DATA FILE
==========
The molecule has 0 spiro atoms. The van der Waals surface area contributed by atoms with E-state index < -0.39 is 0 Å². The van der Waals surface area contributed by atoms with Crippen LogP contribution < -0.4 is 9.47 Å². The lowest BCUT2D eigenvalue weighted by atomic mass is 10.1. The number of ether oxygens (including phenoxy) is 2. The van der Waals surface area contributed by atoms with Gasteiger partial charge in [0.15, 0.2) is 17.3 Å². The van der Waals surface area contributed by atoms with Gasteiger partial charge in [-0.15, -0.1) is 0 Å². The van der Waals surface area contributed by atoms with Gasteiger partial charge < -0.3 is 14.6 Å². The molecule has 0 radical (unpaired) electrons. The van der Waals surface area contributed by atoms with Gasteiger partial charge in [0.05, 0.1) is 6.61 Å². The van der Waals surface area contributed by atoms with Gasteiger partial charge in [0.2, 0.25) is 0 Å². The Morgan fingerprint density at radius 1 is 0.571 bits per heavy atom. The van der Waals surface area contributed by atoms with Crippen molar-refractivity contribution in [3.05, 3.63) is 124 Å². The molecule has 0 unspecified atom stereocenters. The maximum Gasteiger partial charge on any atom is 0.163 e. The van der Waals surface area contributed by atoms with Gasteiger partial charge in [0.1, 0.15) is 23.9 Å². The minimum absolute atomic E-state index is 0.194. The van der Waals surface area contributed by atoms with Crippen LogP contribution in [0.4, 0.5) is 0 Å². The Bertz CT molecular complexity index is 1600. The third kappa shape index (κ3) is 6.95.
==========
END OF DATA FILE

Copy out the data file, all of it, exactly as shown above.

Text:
The molecule has 0 spiro atoms. The van der Waals surface area contributed by atoms with E-state index < -0.39 is 0 Å². The van der Waals surface area contributed by atoms with Crippen LogP contribution < -0.4 is 9.47 Å². The lowest BCUT2D eigenvalue weighted by atomic mass is 10.1. The number of ether oxygens (including phenoxy) is 2. The van der Waals surface area contributed by atoms with Gasteiger partial charge in [0.15, 0.2) is 17.3 Å². The van der Waals surface area contributed by atoms with Gasteiger partial charge in [-0.15, -0.1) is 0 Å². The van der Waals surface area contributed by atoms with Gasteiger partial charge < -0.3 is 14.6 Å². The molecule has 0 radical (unpaired) electrons. The van der Waals surface area contributed by atoms with Gasteiger partial charge in [0.05, 0.1) is 6.61 Å². The van der Waals surface area contributed by atoms with Gasteiger partial charge in [0.2, 0.25) is 0 Å². The Morgan fingerprint density at radius 1 is 0.571 bits per heavy atom. The van der Waals surface area contributed by atoms with Crippen molar-refractivity contribution in [3.05, 3.63) is 124 Å². The molecule has 0 unspecified atom stereocenters. The maximum Gasteiger partial charge on any atom is 0.163 e. The van der Waals surface area contributed by atoms with Gasteiger partial charge in [0.1, 0.15) is 23.9 Å². The minimum absolute atomic E-state index is 0.194. The van der Waals surface area contributed by atoms with Crippen LogP contribution in [0.4, 0.5) is 0 Å². The Bertz CT molecular complexity index is 1600. The third kappa shape index (κ3) is 6.95.